When I was studying at Oberlin College, a fellow student once compared me to her dog.
Because my name is Simba, a name Americans associate with animals, she unhelpfully shared that her dog’s name was also Simba. She froze with embarrassment, realizing that her remark could be perceived as debasing and culturally insensitive.
It’s a good example of what social-justice activists term microaggressions—behaviors or statements that do not necessarily reflect malicious intent but which nevertheless can inflict insult or injury.
I wasn’t particularly offended by the dog comparison. I found it amusing at best and tone deaf at worst.
But other slights cut deeper. As an immigrant, my peers relentlessly inquired, “How come your English is so good?”—as if eloquence were beyond the intellectual reach of people who look like me. An African American friend once asked an academic advisor for information about majoring in biology and, without being asked about her academic record (which was excellent), was casually directed to “look up less-challenging courses in African American Studies instead.”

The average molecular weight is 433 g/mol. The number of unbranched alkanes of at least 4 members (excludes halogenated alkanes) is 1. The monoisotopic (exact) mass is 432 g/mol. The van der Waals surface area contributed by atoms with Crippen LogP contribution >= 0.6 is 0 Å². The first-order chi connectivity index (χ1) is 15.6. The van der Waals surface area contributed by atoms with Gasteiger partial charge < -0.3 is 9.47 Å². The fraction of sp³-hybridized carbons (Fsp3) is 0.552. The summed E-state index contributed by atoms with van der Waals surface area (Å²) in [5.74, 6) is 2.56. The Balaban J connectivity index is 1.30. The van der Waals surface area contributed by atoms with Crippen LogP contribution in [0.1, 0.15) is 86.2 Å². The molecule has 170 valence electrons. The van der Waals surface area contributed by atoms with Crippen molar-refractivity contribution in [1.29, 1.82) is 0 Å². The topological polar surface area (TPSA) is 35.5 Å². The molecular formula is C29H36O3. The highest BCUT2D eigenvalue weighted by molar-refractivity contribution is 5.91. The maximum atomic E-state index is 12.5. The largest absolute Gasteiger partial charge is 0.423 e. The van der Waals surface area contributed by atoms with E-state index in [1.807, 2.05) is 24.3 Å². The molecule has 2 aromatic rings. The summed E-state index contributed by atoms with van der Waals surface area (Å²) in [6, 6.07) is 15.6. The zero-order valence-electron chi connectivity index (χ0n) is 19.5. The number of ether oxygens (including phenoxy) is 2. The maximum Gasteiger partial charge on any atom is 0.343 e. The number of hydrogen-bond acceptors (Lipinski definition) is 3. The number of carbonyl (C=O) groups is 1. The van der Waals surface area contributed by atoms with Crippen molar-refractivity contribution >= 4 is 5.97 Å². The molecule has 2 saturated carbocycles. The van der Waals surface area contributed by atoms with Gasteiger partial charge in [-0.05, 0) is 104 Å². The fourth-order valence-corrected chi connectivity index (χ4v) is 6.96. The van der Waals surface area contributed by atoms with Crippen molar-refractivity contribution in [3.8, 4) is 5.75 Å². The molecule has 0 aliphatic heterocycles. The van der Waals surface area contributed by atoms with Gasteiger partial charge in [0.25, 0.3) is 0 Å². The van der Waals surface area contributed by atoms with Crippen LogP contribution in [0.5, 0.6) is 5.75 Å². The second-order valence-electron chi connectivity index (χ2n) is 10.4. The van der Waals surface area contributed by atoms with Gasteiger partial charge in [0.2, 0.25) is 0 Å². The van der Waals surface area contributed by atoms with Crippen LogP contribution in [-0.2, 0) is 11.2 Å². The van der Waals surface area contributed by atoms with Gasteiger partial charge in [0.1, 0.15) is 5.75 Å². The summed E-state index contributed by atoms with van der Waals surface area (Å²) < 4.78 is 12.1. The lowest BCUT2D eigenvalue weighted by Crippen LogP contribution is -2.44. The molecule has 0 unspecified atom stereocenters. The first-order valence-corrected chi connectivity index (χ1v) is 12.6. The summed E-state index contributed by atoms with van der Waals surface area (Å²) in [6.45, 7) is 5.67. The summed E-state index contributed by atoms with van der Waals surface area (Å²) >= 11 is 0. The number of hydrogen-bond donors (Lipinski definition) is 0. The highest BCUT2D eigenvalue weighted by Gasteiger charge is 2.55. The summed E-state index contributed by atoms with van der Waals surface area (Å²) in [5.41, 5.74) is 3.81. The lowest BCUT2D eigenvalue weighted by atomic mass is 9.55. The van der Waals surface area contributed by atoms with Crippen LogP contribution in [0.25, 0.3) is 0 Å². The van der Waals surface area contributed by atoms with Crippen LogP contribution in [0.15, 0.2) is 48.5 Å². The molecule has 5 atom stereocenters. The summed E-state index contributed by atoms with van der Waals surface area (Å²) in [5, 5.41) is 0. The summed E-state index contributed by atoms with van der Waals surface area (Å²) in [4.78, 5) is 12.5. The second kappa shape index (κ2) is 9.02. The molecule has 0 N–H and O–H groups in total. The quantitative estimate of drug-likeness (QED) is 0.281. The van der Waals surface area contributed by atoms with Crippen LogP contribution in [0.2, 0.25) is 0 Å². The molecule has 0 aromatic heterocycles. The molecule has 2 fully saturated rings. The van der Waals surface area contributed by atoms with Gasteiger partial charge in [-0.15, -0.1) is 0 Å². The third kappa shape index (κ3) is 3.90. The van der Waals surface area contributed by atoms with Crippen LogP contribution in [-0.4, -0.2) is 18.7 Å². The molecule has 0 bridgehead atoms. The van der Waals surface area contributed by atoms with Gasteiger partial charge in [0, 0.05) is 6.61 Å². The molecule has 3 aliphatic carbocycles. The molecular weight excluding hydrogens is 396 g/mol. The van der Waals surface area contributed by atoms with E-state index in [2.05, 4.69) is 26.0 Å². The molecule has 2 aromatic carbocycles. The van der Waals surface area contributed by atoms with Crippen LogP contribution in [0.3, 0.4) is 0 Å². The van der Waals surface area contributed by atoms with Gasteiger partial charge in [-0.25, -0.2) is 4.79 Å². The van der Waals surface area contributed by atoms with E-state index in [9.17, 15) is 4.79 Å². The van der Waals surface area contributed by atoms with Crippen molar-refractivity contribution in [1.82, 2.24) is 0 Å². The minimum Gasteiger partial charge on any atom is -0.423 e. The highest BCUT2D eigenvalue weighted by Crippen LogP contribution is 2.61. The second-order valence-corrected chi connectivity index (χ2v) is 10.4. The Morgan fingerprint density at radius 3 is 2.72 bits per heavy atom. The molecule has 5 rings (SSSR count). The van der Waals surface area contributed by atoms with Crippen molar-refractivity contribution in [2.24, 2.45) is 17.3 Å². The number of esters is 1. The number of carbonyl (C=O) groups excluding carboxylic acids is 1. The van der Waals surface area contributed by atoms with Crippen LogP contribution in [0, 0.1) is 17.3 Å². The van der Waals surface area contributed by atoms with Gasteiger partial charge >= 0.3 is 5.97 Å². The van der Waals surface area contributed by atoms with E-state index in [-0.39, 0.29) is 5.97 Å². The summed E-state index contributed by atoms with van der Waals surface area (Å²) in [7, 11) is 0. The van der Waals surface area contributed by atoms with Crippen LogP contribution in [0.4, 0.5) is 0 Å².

I, too, have sometimes made what turned out to be deeply offensive remarks unintentionally. So I am in no rush to conclude that any of these people harbor ill intent. In fact, they’re probably well-meaning and good-hearted people.